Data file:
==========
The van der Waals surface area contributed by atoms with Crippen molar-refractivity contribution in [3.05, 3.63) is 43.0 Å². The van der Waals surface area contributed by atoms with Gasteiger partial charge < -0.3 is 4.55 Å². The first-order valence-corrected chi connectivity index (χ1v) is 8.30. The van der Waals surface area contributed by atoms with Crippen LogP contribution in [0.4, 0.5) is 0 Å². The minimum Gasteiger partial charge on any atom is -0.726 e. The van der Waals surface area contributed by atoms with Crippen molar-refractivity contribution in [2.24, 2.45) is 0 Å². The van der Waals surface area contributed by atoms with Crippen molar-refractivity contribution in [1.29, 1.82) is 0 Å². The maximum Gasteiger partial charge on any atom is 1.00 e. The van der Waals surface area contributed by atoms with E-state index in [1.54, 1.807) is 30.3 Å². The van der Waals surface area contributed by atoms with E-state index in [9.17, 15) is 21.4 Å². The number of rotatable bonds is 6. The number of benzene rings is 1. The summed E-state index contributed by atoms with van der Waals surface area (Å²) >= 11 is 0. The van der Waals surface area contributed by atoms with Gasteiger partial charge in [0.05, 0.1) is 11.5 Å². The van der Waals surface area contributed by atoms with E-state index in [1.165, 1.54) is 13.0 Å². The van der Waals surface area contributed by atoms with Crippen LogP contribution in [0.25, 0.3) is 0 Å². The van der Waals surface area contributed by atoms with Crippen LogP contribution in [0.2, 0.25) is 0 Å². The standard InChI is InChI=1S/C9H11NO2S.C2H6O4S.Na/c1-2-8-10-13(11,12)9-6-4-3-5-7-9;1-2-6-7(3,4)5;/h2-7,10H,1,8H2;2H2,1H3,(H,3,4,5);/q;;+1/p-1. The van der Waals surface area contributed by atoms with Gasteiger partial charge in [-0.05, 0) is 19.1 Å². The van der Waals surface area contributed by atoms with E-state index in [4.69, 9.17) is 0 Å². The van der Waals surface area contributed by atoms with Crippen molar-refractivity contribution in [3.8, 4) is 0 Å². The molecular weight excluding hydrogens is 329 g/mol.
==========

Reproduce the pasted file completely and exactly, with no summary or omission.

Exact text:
The van der Waals surface area contributed by atoms with Crippen molar-refractivity contribution in [3.05, 3.63) is 43.0 Å². The van der Waals surface area contributed by atoms with Gasteiger partial charge < -0.3 is 4.55 Å². The first-order valence-corrected chi connectivity index (χ1v) is 8.30. The van der Waals surface area contributed by atoms with Crippen LogP contribution in [0.4, 0.5) is 0 Å². The minimum Gasteiger partial charge on any atom is -0.726 e. The van der Waals surface area contributed by atoms with Crippen molar-refractivity contribution in [2.24, 2.45) is 0 Å². The van der Waals surface area contributed by atoms with Crippen molar-refractivity contribution in [1.29, 1.82) is 0 Å². The maximum Gasteiger partial charge on any atom is 1.00 e. The van der Waals surface area contributed by atoms with E-state index in [1.54, 1.807) is 30.3 Å². The van der Waals surface area contributed by atoms with E-state index in [9.17, 15) is 21.4 Å². The number of rotatable bonds is 6. The number of benzene rings is 1. The summed E-state index contributed by atoms with van der Waals surface area (Å²) >= 11 is 0. The van der Waals surface area contributed by atoms with Gasteiger partial charge in [0.05, 0.1) is 11.5 Å². The van der Waals surface area contributed by atoms with E-state index in [1.165, 1.54) is 13.0 Å². The van der Waals surface area contributed by atoms with Crippen LogP contribution in [0.25, 0.3) is 0 Å². The van der Waals surface area contributed by atoms with Crippen LogP contribution in [0.2, 0.25) is 0 Å². The standard InChI is InChI=1S/C9H11NO2S.C2H6O4S.Na/c1-2-8-10-13(11,12)9-6-4-3-5-7-9;1-2-6-7(3,4)5;/h2-7,10H,1,8H2;2H2,1H3,(H,3,4,5);/q;;+1/p-1. The van der Waals surface area contributed by atoms with Gasteiger partial charge in [-0.05, 0) is 19.1 Å². The van der Waals surface area contributed by atoms with E-state index in [4.69, 9.17) is 0 Å². The van der Waals surface area contributed by atoms with Crippen molar-refractivity contribution in [3.8, 4) is 0 Å². The molecular weight excluding hydrogens is 329 g/mol.